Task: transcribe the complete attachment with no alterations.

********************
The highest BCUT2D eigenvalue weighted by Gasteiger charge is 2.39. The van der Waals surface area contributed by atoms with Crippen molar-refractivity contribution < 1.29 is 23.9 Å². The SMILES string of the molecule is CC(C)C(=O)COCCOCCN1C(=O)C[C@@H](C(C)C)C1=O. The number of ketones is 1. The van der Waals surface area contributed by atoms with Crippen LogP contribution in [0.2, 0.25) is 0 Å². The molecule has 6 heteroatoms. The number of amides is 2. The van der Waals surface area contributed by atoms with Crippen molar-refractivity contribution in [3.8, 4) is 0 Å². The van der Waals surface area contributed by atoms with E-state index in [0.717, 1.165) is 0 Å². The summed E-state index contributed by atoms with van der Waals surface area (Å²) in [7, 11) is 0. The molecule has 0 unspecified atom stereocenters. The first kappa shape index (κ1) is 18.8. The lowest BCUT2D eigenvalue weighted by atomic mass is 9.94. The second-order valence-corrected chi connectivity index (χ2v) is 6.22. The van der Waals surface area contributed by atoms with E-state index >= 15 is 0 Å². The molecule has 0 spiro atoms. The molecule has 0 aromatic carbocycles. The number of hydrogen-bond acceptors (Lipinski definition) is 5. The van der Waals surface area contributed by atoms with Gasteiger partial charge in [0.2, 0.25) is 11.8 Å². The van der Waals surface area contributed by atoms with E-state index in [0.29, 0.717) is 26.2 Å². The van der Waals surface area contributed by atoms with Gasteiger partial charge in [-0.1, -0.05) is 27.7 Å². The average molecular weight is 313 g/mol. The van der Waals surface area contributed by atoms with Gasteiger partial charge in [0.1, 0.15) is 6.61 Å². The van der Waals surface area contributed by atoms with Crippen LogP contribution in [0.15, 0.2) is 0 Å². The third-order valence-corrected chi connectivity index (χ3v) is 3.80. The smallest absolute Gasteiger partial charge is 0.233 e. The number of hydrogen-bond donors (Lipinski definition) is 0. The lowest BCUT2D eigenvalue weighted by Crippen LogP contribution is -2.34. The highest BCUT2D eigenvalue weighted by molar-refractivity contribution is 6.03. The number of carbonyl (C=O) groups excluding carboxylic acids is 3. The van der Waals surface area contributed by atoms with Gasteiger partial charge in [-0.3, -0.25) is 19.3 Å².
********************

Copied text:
The highest BCUT2D eigenvalue weighted by Gasteiger charge is 2.39. The van der Waals surface area contributed by atoms with Crippen molar-refractivity contribution < 1.29 is 23.9 Å². The SMILES string of the molecule is CC(C)C(=O)COCCOCCN1C(=O)C[C@@H](C(C)C)C1=O. The number of ketones is 1. The van der Waals surface area contributed by atoms with Crippen LogP contribution in [0.2, 0.25) is 0 Å². The molecule has 6 heteroatoms. The number of amides is 2. The van der Waals surface area contributed by atoms with Crippen molar-refractivity contribution in [3.8, 4) is 0 Å². The van der Waals surface area contributed by atoms with E-state index in [0.717, 1.165) is 0 Å². The summed E-state index contributed by atoms with van der Waals surface area (Å²) in [7, 11) is 0. The molecule has 0 unspecified atom stereocenters. The first kappa shape index (κ1) is 18.8. The lowest BCUT2D eigenvalue weighted by atomic mass is 9.94. The second-order valence-corrected chi connectivity index (χ2v) is 6.22. The van der Waals surface area contributed by atoms with E-state index >= 15 is 0 Å². The molecule has 0 spiro atoms. The molecule has 0 aromatic carbocycles. The number of hydrogen-bond acceptors (Lipinski definition) is 5. The van der Waals surface area contributed by atoms with Gasteiger partial charge in [0.2, 0.25) is 11.8 Å². The van der Waals surface area contributed by atoms with E-state index in [0.29, 0.717) is 26.2 Å². The van der Waals surface area contributed by atoms with Gasteiger partial charge in [-0.1, -0.05) is 27.7 Å². The average molecular weight is 313 g/mol. The van der Waals surface area contributed by atoms with Gasteiger partial charge in [0.1, 0.15) is 6.61 Å². The van der Waals surface area contributed by atoms with Crippen LogP contribution in [0.15, 0.2) is 0 Å². The third-order valence-corrected chi connectivity index (χ3v) is 3.80. The smallest absolute Gasteiger partial charge is 0.233 e. The number of hydrogen-bond donors (Lipinski definition) is 0. The lowest BCUT2D eigenvalue weighted by Crippen LogP contribution is -2.34. The highest BCUT2D eigenvalue weighted by molar-refractivity contribution is 6.03. The number of carbonyl (C=O) groups excluding carboxylic acids is 3. The van der Waals surface area contributed by atoms with Gasteiger partial charge in [-0.3, -0.25) is 19.3 Å².